The T-Mobile vs. Bud Light headliner conflict on Day Two was Tame Impala vs. Childish Gambino. Tame Impala are massive Aussie psych-rockers who have had astonishing success, even headlining Coachella earlier this year, and even without their usual confetti cannon at Bud Light, they didn’t shirk in the face of the competition. Frontman Kevin Parker dedicated “Why Won’t You Make Up Your Mind?” to the recently released A$AP Rocky, saying, “Get home safe, dude.” However, it should be noted that Tame Impala have been headlining a slew of festivals this year (QRO photos headlining an early ’19 festival), and haven’t released a new record since 2015’s Currents. If you haven’t seen them recently, by all means do, but they do need to get back to the studio in order to keep their momentum going.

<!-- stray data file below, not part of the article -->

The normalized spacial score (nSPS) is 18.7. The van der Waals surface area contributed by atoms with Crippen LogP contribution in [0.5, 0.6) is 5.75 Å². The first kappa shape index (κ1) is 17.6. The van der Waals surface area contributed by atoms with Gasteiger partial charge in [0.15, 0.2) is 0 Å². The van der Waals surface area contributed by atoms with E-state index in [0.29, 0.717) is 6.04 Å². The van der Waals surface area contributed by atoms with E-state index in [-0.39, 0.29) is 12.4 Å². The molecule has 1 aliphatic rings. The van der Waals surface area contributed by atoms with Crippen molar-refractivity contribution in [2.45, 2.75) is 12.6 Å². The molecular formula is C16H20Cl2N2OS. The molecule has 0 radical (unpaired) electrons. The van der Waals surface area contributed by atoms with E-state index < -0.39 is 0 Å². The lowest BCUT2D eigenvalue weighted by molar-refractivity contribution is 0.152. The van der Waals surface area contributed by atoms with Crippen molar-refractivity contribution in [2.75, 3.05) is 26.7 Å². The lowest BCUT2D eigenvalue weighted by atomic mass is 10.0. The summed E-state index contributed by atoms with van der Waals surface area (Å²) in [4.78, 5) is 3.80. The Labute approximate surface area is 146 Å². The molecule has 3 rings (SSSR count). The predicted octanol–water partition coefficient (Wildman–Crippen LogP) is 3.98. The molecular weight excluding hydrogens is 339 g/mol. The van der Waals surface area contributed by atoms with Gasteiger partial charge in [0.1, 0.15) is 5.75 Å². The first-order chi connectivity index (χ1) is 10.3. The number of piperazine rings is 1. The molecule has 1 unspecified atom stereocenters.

Meanwhile, there was Childish Gambino, a.k.a. actor/rapper Donald Glover. He set out to make his Lollapalooza headlining set at T-Mobile an event, and certainly did so, fireworks included (though if you only heard them, you might have thought they were gunshots, because that’s what people always say, that gunshots sound like fireworks…). Even right after he asked people to put their phones down, he took time out of his set to take selfies with fans up front. And all the photographers were griping because he didn’t allow anyone with real cameras to shoot him, even from the crowd, because Troy from Greendale Community College has gotten a big head since he went to Atlanta and piloted an early Millennium Falcon.
Also, please make note of Bring Me the Horizon going up against both of those at the smaller American Eagle Stage. If you don’t want to endure the massive headliner crowds, that space under the trees is a great alternative, and Horizon likewise didn’t wilt.